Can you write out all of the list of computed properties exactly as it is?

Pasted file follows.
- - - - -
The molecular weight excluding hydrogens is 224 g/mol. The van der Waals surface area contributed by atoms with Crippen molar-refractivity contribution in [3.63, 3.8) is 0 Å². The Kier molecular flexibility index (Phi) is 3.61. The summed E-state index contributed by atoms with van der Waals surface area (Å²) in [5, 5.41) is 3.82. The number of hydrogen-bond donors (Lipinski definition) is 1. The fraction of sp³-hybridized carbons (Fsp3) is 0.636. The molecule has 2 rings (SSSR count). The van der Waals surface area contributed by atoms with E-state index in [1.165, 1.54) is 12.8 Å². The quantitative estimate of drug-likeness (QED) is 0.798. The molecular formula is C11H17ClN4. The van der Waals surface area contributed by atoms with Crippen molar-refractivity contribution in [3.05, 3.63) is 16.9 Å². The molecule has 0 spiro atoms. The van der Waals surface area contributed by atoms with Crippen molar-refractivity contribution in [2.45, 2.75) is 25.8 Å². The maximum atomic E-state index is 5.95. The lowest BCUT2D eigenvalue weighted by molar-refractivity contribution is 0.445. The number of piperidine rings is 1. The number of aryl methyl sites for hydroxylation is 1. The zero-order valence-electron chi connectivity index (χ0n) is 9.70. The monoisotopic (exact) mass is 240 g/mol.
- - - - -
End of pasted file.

The molecular weight excluding hydrogens is 224 g/mol. The van der Waals surface area contributed by atoms with Crippen molar-refractivity contribution in [3.63, 3.8) is 0 Å². The Kier molecular flexibility index (Phi) is 3.61. The summed E-state index contributed by atoms with van der Waals surface area (Å²) in [5, 5.41) is 3.82. The number of hydrogen-bond donors (Lipinski definition) is 1. The fraction of sp³-hybridized carbons (Fsp3) is 0.636. The molecule has 2 rings (SSSR count). The van der Waals surface area contributed by atoms with E-state index in [1.165, 1.54) is 12.8 Å². The quantitative estimate of drug-likeness (QED) is 0.798. The molecular formula is C11H17ClN4. The van der Waals surface area contributed by atoms with Crippen molar-refractivity contribution in [3.05, 3.63) is 16.9 Å². The molecule has 0 spiro atoms. The van der Waals surface area contributed by atoms with Crippen molar-refractivity contribution in [2.45, 2.75) is 25.8 Å². The maximum atomic E-state index is 5.95. The lowest BCUT2D eigenvalue weighted by molar-refractivity contribution is 0.445. The number of piperidine rings is 1. The number of aryl methyl sites for hydroxylation is 1. The zero-order valence-electron chi connectivity index (χ0n) is 9.70. The monoisotopic (exact) mass is 240 g/mol.